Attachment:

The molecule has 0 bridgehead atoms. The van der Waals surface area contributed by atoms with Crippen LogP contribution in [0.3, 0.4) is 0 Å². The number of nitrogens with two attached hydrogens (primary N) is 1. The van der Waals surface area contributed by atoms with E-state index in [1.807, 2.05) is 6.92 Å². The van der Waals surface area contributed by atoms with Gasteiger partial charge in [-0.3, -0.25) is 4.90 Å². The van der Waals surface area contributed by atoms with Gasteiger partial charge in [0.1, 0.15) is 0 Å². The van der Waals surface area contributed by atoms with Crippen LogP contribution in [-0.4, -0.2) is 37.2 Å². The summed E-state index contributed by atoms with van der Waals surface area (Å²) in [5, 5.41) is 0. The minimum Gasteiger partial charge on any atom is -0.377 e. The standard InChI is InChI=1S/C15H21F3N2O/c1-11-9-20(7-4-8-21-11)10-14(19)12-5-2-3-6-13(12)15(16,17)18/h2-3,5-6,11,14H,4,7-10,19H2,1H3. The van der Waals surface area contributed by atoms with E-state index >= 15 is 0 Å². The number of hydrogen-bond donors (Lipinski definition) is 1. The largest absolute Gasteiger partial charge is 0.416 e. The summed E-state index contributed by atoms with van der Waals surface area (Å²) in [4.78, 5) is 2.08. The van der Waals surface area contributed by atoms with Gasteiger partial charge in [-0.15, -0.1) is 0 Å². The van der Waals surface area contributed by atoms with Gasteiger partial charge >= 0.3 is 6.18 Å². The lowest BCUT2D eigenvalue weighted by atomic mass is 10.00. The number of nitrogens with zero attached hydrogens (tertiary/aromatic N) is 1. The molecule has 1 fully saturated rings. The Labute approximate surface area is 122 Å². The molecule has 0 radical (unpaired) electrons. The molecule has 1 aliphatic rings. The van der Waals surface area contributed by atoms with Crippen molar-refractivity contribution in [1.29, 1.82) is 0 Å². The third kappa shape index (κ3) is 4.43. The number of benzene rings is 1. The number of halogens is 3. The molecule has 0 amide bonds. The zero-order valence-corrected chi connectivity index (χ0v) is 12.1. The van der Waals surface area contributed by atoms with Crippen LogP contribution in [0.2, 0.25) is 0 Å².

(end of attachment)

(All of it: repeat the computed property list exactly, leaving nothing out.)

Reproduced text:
The molecule has 0 bridgehead atoms. The van der Waals surface area contributed by atoms with Crippen LogP contribution in [0.3, 0.4) is 0 Å². The number of nitrogens with two attached hydrogens (primary N) is 1. The van der Waals surface area contributed by atoms with E-state index in [1.807, 2.05) is 6.92 Å². The van der Waals surface area contributed by atoms with Gasteiger partial charge in [-0.3, -0.25) is 4.90 Å². The van der Waals surface area contributed by atoms with Gasteiger partial charge in [0.1, 0.15) is 0 Å². The van der Waals surface area contributed by atoms with Crippen LogP contribution in [-0.4, -0.2) is 37.2 Å². The summed E-state index contributed by atoms with van der Waals surface area (Å²) in [5, 5.41) is 0. The minimum Gasteiger partial charge on any atom is -0.377 e. The standard InChI is InChI=1S/C15H21F3N2O/c1-11-9-20(7-4-8-21-11)10-14(19)12-5-2-3-6-13(12)15(16,17)18/h2-3,5-6,11,14H,4,7-10,19H2,1H3. The van der Waals surface area contributed by atoms with E-state index >= 15 is 0 Å². The number of hydrogen-bond donors (Lipinski definition) is 1. The largest absolute Gasteiger partial charge is 0.416 e. The summed E-state index contributed by atoms with van der Waals surface area (Å²) in [4.78, 5) is 2.08. The van der Waals surface area contributed by atoms with Gasteiger partial charge in [-0.15, -0.1) is 0 Å². The van der Waals surface area contributed by atoms with Gasteiger partial charge >= 0.3 is 6.18 Å². The lowest BCUT2D eigenvalue weighted by atomic mass is 10.00. The number of nitrogens with zero attached hydrogens (tertiary/aromatic N) is 1. The molecule has 1 fully saturated rings. The Labute approximate surface area is 122 Å². The molecule has 0 radical (unpaired) electrons. The molecule has 1 aliphatic rings. The van der Waals surface area contributed by atoms with Crippen molar-refractivity contribution in [1.29, 1.82) is 0 Å². The third kappa shape index (κ3) is 4.43. The number of benzene rings is 1. The number of halogens is 3. The molecule has 0 amide bonds. The zero-order valence-corrected chi connectivity index (χ0v) is 12.1. The van der Waals surface area contributed by atoms with Crippen LogP contribution in [0.2, 0.25) is 0 Å².